Jet grouting is a ground reinforcement technique. One or several jets of fluid with high kinetic energy are used to break apart and mix the ground with a liquid cement slurry so as to form a column of “soil concrete”.
Presentation and key elements
What is jet grouting and why do we use it?
Jet grouting is a soil reinforcement technique. It is used as a targeted treatment for a wide range of applications: control and reduce settlement under structures, increase of bearing capacity, create impervious cut-off wall or impervious bottom for deep excavation, install retaining walls, underpin existing structures, reinforce soils with existing utilities lines and burred structures, operate in areas that are difficult to access (limited headroom, cramped spaces, etc.).
Basic principle of jet grouting
Jet grouting improves the mechanical characteristics of the soil using a fluid jetting with very high kinetic energy that breaks up the soil structure and mixes the soil particles in-situ with a grout to create a homogeneous mass of high strength reinforced soil-cement material.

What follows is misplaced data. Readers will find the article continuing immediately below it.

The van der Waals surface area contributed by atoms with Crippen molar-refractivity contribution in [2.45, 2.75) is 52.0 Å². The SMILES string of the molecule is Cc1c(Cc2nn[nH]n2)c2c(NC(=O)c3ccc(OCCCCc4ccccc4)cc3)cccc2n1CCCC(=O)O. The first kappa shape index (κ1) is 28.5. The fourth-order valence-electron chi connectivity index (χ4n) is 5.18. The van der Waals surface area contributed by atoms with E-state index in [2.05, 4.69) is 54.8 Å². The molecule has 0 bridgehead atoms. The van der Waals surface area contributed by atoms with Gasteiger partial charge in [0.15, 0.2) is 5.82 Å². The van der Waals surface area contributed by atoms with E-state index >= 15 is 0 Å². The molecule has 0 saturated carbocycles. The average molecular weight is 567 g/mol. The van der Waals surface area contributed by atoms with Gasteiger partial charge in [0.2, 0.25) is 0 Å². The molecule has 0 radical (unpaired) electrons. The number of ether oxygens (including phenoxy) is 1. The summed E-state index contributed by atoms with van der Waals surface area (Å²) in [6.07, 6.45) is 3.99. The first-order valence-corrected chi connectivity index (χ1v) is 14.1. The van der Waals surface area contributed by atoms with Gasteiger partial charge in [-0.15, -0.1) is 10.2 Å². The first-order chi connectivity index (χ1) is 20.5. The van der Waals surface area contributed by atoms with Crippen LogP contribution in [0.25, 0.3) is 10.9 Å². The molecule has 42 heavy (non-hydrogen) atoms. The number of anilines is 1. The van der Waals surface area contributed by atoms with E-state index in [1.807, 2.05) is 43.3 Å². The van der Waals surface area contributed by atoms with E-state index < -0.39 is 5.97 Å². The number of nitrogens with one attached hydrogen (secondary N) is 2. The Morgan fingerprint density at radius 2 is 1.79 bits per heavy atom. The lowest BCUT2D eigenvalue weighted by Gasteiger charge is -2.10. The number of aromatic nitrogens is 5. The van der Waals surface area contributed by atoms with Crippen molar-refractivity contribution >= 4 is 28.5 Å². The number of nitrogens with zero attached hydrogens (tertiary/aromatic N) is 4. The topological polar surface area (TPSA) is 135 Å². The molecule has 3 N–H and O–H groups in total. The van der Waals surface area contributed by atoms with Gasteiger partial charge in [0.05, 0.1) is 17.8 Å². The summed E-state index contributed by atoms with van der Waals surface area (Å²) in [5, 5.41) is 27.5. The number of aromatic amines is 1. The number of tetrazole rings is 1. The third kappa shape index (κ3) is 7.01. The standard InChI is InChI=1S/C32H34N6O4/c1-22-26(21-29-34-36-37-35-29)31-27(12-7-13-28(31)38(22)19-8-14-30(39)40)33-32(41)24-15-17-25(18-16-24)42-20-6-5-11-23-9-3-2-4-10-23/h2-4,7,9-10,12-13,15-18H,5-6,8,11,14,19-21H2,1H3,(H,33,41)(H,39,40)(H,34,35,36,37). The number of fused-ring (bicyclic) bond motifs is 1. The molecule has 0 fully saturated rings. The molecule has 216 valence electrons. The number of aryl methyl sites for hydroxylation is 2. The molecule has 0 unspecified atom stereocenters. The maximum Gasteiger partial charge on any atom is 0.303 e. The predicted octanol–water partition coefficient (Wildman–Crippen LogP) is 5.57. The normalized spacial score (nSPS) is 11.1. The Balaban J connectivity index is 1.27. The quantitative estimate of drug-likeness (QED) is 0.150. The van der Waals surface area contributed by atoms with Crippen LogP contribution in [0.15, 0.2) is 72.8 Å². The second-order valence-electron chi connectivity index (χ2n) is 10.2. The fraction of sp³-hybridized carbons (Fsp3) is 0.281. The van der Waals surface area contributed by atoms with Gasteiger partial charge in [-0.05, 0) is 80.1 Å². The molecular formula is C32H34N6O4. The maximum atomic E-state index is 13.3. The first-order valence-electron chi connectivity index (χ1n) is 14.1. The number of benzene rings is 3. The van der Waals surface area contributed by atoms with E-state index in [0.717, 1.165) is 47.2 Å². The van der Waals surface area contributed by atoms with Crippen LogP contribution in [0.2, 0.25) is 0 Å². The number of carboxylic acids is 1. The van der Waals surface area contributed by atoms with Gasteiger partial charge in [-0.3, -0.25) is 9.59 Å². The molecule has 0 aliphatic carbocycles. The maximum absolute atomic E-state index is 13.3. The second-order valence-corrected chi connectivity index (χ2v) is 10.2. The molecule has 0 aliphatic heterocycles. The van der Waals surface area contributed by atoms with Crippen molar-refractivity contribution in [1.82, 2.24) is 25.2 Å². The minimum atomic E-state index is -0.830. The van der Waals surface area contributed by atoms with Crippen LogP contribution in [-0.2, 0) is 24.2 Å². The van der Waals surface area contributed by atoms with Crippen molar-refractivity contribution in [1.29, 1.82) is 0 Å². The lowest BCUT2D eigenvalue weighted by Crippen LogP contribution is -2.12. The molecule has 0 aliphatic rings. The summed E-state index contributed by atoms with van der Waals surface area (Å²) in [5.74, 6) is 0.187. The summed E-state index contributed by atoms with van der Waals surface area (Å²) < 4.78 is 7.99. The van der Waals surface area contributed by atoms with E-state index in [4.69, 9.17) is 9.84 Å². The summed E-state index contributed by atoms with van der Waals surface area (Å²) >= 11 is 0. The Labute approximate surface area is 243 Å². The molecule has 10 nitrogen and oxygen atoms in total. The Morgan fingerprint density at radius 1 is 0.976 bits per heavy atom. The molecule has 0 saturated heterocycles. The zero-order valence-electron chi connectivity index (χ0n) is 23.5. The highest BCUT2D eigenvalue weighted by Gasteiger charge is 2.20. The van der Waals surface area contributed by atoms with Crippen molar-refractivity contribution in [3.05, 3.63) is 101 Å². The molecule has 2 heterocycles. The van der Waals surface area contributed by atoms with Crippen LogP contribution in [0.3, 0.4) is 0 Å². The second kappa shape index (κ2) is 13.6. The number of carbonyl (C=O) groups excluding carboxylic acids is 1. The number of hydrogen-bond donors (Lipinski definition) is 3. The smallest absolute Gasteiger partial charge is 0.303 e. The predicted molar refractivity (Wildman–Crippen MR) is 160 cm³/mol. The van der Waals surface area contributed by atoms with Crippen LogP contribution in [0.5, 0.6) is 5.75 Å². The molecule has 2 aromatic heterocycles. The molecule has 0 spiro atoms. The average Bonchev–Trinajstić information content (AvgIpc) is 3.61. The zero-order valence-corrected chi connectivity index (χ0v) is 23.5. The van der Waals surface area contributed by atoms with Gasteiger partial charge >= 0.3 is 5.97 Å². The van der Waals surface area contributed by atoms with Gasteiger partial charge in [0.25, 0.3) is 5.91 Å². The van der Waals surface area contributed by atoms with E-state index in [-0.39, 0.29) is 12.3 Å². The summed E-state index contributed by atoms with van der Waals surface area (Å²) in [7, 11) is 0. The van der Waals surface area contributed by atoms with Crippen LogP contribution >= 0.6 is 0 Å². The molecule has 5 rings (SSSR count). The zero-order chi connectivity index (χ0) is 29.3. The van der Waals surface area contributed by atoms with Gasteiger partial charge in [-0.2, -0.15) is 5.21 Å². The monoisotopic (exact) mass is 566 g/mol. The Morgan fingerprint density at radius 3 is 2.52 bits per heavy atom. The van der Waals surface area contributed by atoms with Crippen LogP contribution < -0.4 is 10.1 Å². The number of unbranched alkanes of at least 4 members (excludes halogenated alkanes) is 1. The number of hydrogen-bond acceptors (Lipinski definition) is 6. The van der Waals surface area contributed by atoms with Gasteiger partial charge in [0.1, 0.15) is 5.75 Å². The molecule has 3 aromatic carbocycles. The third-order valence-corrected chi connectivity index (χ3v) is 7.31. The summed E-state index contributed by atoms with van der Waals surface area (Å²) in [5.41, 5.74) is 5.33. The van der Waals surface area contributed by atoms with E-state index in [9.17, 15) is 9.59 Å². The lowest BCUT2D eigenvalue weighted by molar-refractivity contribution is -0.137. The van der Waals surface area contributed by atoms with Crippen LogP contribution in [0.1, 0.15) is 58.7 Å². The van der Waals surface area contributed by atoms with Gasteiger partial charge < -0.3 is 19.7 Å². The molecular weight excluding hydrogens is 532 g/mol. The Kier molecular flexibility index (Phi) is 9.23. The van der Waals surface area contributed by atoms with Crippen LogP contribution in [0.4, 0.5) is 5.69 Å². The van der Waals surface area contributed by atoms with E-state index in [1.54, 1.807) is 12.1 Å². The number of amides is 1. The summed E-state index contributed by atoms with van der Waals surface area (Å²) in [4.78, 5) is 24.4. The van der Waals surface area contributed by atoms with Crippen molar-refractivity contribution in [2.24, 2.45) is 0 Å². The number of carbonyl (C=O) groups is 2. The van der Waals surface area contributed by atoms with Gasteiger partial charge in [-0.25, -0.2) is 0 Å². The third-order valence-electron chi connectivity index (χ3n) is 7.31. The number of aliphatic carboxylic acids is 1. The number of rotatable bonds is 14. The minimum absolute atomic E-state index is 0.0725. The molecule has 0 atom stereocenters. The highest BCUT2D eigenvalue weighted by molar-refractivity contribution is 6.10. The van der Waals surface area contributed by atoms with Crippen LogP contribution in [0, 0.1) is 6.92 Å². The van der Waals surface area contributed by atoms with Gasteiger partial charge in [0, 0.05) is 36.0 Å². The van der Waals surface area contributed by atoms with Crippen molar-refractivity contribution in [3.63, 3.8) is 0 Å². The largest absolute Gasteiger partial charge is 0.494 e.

Depending on the overall design and soil conditions, several methods of treatment have been developed (single or double curtain wall, secant columns walls, plugs, isolated columns, etc.) making of jet grouting a flexible technique.
Execution of jet grouting
The equipment consists in a fixed grout production plant (silos, grout mixer, high pressure pump…) attached to a drilling rig with high pressure grout lines. Once in place, the rig drills a small diameter hole (70 to 120 mm) through the layer of soil requiring treatment. Grout (which is often a cement slurry) is then pumped through the rod with a very high flow (200 to 400 L/min) and high velocity using a high-pressure pump and exits through one or several small diameter injection nozzles (1 to 10 mm). The tool is then withdrawn to form column (with rod rotation) or panel (with no rod rotation).
As a rule, jet grouting suits poorly to soils with blocks and rough gravel, to organic materials. It is not adapted either to soils through which large volumes of water flow.